Some of devices (e.g. in communication, transportation, robotics, and entertainment) all based on the integration of MEMS with CMOS.
Perhaps the most exciting of these developments is the consumer electronics direction. In earlier generations, students were attracted to engineering because of railroads, automobiles, hamradio, etc. In this generation, it is likely to be devices like the Nintendo Wii that attracts them to engineering. The MEMS-based motion sensing capability on the Wii remote has distinguished it from other similar products, and is therefore an ideal way to attract students into engineering. In addition to the accelerometer, tilt sensors (such as in smartphones), shock sensors (such as in laptops), stabilization systems (in cameras) are all MEMS-based, and can excite the innate curiosity to attract students into engineering. To enable this, we propose and try building a gateway that not only explains how these sensors work, but can answer the natural questions that will arise in a curious young mind by enabling them to model, simulate and design such devices online.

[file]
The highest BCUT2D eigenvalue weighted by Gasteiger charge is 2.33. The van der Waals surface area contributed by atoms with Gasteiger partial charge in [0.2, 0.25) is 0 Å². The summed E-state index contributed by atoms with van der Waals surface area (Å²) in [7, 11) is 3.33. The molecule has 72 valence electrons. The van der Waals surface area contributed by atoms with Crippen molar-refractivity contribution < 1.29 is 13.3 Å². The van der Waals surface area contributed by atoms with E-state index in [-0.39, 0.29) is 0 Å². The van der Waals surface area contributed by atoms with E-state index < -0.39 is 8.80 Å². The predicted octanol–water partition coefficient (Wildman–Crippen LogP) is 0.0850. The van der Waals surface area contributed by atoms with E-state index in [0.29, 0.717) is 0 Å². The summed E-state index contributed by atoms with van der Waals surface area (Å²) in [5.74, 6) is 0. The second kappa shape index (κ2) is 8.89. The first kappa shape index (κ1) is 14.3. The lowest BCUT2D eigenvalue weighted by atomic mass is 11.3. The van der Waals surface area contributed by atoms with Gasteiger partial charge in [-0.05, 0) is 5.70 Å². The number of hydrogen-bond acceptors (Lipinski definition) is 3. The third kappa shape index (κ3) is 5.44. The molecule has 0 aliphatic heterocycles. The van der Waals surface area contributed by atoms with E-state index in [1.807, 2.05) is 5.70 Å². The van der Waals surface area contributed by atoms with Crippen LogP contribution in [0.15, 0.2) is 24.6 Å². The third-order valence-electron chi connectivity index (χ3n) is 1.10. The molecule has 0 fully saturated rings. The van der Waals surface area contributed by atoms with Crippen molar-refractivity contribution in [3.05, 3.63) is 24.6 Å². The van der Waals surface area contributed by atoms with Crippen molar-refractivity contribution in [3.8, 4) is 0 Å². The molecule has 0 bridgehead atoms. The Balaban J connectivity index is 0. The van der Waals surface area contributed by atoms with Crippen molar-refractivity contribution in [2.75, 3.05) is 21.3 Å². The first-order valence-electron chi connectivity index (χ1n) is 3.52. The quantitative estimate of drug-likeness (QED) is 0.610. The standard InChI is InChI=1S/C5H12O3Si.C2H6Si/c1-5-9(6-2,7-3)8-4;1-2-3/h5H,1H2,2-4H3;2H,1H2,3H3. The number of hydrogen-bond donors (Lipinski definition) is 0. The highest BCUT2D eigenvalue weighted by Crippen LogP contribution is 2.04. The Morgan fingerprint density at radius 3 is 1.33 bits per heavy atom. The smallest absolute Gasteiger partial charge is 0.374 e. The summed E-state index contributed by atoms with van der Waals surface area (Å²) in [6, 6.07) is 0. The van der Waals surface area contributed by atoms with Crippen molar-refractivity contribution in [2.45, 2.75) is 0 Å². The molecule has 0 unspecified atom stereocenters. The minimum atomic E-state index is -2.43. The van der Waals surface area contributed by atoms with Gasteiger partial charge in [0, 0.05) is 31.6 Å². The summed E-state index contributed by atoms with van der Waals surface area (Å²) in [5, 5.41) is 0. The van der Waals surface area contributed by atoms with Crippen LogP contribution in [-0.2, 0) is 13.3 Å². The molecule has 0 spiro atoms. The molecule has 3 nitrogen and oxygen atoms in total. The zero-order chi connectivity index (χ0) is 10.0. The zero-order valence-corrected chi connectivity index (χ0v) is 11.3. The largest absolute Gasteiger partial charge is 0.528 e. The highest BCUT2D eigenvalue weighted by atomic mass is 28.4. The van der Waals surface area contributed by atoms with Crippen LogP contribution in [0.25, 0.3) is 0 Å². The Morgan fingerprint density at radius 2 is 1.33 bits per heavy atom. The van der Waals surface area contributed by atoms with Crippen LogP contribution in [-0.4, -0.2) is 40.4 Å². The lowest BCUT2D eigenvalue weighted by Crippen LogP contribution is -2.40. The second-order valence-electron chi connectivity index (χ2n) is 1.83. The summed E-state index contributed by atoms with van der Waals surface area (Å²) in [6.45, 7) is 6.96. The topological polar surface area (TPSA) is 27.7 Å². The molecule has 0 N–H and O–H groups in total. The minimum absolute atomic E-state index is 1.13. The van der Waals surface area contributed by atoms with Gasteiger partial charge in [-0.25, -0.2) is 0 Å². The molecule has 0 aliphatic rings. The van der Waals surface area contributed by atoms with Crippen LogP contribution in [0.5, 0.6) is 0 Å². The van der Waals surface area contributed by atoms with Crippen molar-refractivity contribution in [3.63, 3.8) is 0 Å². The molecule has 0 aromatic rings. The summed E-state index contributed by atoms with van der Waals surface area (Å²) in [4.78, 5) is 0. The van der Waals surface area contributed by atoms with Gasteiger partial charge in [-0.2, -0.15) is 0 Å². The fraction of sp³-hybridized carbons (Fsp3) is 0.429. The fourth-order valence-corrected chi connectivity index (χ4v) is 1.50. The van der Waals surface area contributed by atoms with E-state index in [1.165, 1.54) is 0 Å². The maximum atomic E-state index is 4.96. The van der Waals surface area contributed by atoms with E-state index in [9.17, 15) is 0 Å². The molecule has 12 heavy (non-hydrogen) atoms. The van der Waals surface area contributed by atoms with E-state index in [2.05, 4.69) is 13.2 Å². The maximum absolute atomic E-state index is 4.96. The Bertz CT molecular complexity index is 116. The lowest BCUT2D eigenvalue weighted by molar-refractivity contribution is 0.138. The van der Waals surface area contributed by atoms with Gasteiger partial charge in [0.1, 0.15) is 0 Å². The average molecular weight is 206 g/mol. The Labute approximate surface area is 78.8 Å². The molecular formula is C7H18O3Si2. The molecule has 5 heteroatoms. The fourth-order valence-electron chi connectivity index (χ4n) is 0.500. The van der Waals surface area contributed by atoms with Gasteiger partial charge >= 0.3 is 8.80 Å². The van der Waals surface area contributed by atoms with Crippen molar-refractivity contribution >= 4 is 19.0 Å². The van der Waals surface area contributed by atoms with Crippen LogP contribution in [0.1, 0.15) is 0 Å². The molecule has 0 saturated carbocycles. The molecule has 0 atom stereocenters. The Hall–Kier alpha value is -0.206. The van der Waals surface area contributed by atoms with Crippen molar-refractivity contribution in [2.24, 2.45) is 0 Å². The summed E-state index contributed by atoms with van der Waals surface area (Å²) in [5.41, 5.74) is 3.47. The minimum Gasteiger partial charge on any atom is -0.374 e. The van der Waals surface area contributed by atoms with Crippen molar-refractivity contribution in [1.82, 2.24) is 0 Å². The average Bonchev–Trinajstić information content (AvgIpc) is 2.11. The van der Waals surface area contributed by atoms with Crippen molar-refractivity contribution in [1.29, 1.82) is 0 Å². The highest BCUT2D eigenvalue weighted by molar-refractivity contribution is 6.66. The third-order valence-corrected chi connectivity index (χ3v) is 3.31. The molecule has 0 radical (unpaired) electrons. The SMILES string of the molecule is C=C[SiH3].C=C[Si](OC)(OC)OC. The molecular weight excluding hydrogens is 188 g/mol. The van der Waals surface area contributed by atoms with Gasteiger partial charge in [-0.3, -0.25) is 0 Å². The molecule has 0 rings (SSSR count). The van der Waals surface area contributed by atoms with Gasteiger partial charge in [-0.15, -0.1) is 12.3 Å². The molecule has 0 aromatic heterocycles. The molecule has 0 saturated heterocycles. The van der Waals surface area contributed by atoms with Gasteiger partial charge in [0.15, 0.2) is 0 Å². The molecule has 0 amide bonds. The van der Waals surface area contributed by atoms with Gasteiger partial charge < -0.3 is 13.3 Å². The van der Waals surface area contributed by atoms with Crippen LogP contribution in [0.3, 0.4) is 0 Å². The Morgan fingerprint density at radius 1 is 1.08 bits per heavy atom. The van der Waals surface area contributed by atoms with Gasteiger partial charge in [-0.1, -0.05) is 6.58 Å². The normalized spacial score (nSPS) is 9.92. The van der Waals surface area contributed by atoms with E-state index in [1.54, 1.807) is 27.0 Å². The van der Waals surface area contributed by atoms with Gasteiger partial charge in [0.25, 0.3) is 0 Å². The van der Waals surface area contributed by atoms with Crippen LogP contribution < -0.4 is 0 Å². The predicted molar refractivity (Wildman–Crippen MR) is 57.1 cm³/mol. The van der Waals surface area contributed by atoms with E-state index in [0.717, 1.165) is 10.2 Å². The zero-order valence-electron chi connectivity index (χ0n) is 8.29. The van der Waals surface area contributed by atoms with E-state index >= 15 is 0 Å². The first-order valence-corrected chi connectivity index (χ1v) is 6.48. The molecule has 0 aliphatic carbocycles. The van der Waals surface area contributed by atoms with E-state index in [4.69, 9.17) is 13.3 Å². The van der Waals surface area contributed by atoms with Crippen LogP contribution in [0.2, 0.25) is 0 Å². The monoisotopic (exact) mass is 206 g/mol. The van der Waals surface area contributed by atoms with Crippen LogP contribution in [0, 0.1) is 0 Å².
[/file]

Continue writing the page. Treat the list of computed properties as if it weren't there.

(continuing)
This is PSUGAR, developed by Purdue